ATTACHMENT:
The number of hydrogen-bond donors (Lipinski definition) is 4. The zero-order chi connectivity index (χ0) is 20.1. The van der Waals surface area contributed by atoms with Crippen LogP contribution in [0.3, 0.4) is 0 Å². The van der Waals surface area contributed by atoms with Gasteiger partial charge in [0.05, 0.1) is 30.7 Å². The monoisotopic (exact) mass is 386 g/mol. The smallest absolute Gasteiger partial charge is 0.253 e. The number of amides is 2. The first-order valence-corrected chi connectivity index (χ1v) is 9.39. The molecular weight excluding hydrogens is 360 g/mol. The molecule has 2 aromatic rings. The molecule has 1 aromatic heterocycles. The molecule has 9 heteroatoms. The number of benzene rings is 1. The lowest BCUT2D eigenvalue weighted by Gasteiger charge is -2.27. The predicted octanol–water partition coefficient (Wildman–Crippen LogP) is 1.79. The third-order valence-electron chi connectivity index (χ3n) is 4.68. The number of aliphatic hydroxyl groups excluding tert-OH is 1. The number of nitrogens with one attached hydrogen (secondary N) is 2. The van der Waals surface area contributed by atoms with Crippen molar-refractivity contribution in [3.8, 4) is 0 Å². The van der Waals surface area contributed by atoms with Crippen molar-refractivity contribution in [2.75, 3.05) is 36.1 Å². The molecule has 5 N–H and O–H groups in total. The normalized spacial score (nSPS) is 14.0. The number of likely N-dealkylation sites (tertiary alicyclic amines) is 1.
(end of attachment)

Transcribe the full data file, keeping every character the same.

The number of hydrogen-bond donors (Lipinski definition) is 4. The zero-order chi connectivity index (χ0) is 20.1. The van der Waals surface area contributed by atoms with Crippen LogP contribution in [0.3, 0.4) is 0 Å². The van der Waals surface area contributed by atoms with Gasteiger partial charge in [0.05, 0.1) is 30.7 Å². The monoisotopic (exact) mass is 386 g/mol. The smallest absolute Gasteiger partial charge is 0.253 e. The number of amides is 2. The first-order valence-corrected chi connectivity index (χ1v) is 9.39. The molecular weight excluding hydrogens is 360 g/mol. The molecule has 2 aromatic rings. The molecule has 1 aromatic heterocycles. The molecule has 9 heteroatoms. The number of benzene rings is 1. The lowest BCUT2D eigenvalue weighted by Gasteiger charge is -2.27. The predicted octanol–water partition coefficient (Wildman–Crippen LogP) is 1.79. The third-order valence-electron chi connectivity index (χ3n) is 4.68. The number of aliphatic hydroxyl groups excluding tert-OH is 1. The number of nitrogens with one attached hydrogen (secondary N) is 2. The van der Waals surface area contributed by atoms with Crippen molar-refractivity contribution in [3.8, 4) is 0 Å². The van der Waals surface area contributed by atoms with Crippen molar-refractivity contribution in [2.75, 3.05) is 36.1 Å². The molecule has 5 N–H and O–H groups in total. The normalized spacial score (nSPS) is 14.0. The number of likely N-dealkylation sites (tertiary alicyclic amines) is 1.